Sunday, April 22, 2012

Over From ER....

 She came through ER over the weekend for acute back and leg pain, and admitted for tests and meds.  She was discharged on Monday, and back to ER on Thursday, without relief, asking to be guernied over to the pain clinic for acupuncture.   She was wheeled into the the clinic mid-morning, crying and white-knuckling, begging for relief.  The pain was rolling down her leg, from the hip to the toe, along the gall bladder meridian.  I went up to her right ear and placed tiny needles that barely fit between my ring-size eleven fingers into 4 points on her ear, shen men (spirit gate) hip, leg and brain stem, and watched her hyper down, like an air mattress deflating.  After a walk through of the 4 rooms manned by 4 acupuncture interns, I went back out and checked on our ER visitor.  She was dozing fitfully.  I reached down and pressed the gall bladder point in the hollow of her hip, and linked it up to the gall bladder point between his 4th and 5th toe, opening up the channel, and further reducing the pain.  About 45 minutes later transport returned, to wheel her back to ER, leaving all the needles, and most of the pain behind.

The ear is a remarkable energetic keypad to body function.  This was never more clear to me than when I visited a marine amputee at Bethesda Naval Hospital who was having trouble breathing.  When he lost his legs he lost half his kidney meridians.  In Chinese Medicine the Kidney Energy pulls down the breath.  That's demonstrated with the slap over the kidneys that kick-starts a newborn's breath. I put a needle in the kidney point on this marine's ear and which immediately reversed his hyperventilation, and visibly settles his spirit. I look forward to wider use of this remarkable therapy in ER. fy   


Sunday, April 15, 2012

How 9 Bullets In The Trunk Can Turn You Into A Tree...

...and 4 needles in the head can restore flexibility and eliminate pain instantly.  I constantly work outside the comfort zone of belief, and history.  It happened again at Stroger the other week when I had a patient walk into the pain clinic carrying the fragments of 9 bullets in his chest.  About 23 years earlier I had seen Dr. Zhu use his style of scalp acupuncture on a wheel-chair bound victim of a "drive-by" and have him standing for the first time since he was shot (it always helps when you see what is possible first before you attempt to do it--replication, when done mindfully,  is usually much easier than creation).  When this patient comes back we will launch into the elegant and easy corrective exercises called Sotai, developed by Dr. Keizo Hashimoto, as well as continuing to use acupuncture to help him manage his pain, along with an orderly reduction of drug dependence, orchestrated by and coordinated with the M.D. side of the Pain Clinic.  I dreamed of this kind of collaboration following my first internship in Guan Zhao University of TCM Hospital in 1998, while still working as a Class 4 Felon Acupuncturist in Illinois. The gods grind exceedingly slow, and exceedingly fine.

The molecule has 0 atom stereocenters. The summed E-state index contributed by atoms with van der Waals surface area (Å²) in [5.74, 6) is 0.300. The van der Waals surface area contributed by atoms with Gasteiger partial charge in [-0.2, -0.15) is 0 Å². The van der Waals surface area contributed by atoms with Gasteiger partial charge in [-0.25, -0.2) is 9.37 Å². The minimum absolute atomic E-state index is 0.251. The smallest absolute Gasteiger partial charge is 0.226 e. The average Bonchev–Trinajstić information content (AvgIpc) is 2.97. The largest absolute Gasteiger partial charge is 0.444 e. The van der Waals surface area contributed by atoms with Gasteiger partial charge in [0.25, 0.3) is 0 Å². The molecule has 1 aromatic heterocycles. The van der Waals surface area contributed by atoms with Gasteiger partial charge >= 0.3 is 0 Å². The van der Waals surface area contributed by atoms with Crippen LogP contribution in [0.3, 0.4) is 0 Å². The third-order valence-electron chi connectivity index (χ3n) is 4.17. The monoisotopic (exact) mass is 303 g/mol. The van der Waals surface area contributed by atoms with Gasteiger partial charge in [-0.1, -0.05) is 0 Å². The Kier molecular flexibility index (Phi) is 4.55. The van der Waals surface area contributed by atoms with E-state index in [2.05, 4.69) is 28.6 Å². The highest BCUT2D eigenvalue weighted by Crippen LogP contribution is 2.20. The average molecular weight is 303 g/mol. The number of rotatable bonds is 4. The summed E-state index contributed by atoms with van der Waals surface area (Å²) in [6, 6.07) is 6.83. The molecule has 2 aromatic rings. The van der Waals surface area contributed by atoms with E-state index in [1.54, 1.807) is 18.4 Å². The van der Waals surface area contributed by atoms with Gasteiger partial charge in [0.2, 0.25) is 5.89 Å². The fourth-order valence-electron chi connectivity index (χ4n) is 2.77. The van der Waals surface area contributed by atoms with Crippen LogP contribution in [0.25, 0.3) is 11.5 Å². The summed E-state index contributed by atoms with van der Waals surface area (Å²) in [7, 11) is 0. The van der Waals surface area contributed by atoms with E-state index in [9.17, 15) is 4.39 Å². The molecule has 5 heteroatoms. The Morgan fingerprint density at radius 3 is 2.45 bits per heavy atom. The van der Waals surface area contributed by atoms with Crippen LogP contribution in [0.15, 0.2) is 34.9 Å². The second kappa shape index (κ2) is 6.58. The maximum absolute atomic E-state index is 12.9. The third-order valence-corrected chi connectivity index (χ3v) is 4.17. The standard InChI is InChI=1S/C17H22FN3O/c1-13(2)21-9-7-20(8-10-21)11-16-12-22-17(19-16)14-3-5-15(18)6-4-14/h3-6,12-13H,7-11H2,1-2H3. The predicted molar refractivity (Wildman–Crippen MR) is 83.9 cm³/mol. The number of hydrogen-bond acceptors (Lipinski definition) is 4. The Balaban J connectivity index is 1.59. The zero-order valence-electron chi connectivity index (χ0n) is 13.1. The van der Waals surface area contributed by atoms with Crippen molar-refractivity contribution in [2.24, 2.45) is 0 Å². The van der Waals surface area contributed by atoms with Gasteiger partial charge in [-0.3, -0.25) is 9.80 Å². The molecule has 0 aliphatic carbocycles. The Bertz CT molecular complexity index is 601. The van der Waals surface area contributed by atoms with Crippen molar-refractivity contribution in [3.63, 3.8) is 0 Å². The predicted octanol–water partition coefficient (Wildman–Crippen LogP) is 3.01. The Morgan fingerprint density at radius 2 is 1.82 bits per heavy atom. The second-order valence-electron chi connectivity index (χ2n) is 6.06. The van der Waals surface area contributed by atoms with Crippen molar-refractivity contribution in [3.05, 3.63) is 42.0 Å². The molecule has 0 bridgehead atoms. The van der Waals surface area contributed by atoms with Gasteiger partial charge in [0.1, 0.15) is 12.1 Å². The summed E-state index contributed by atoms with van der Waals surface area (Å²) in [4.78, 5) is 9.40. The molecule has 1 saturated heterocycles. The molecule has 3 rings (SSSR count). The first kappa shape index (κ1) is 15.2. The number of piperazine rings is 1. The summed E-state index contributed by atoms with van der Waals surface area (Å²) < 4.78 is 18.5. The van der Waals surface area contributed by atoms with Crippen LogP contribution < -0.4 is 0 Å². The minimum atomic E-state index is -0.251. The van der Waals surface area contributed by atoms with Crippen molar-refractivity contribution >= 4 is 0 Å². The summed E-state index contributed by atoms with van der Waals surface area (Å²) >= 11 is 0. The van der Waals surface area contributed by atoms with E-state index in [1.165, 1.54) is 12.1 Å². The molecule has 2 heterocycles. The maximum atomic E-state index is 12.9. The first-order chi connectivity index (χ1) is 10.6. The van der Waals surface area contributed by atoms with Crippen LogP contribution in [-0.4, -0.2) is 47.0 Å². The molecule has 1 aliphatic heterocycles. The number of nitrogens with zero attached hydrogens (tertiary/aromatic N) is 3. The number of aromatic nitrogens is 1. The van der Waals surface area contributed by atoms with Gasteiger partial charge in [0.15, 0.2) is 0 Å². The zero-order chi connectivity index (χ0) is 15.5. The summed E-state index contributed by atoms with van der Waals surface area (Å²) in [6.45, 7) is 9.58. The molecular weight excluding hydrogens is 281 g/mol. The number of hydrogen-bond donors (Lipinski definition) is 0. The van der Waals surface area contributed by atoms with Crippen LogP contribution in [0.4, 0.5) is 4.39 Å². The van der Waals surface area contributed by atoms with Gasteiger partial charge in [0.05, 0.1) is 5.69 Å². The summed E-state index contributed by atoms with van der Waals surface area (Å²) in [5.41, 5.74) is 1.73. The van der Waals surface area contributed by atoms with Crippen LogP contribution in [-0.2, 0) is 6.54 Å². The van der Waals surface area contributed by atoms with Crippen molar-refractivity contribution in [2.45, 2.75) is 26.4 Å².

Stick out your tongue?

Most of our intakes at the Stroger County Hospital start with a simple request "Stick out your tongue please." After inspecting the tongue, and noting the color of the body and the coating, the shape, the sub-lingual veins, when then place 3 fingers on each wrist to determine the Chinese pulses for the Heart, Liver and Kidney on the left wrist and the Lung, Spleen and Kidney on the right wrist.  Since all of our patients are on multiple meds for pain, depression, and other issues, one might wonder how unsullied the information normally gleaned from tongue and pulse analysis are as indicators of what is happening, and not happening inside the body.  However, all else being equal, theoretically, with the addition of acupuncture and its potential to not merely reduce and in some cases eliminate pain and restore function though the mechanism of moving blood and bioenergy, these internal changes should also be reflected in the signposts of the tongue and pulses.  Were they not observed carefully by our Stroger interns (read the description of the Dali Lama's physician taking the pulse at Johns Hopkins in "Mortal Lessons" by Dr. Selzer) we would not be able to record if, when, and why those subtle yet profound changes had taken place. drfy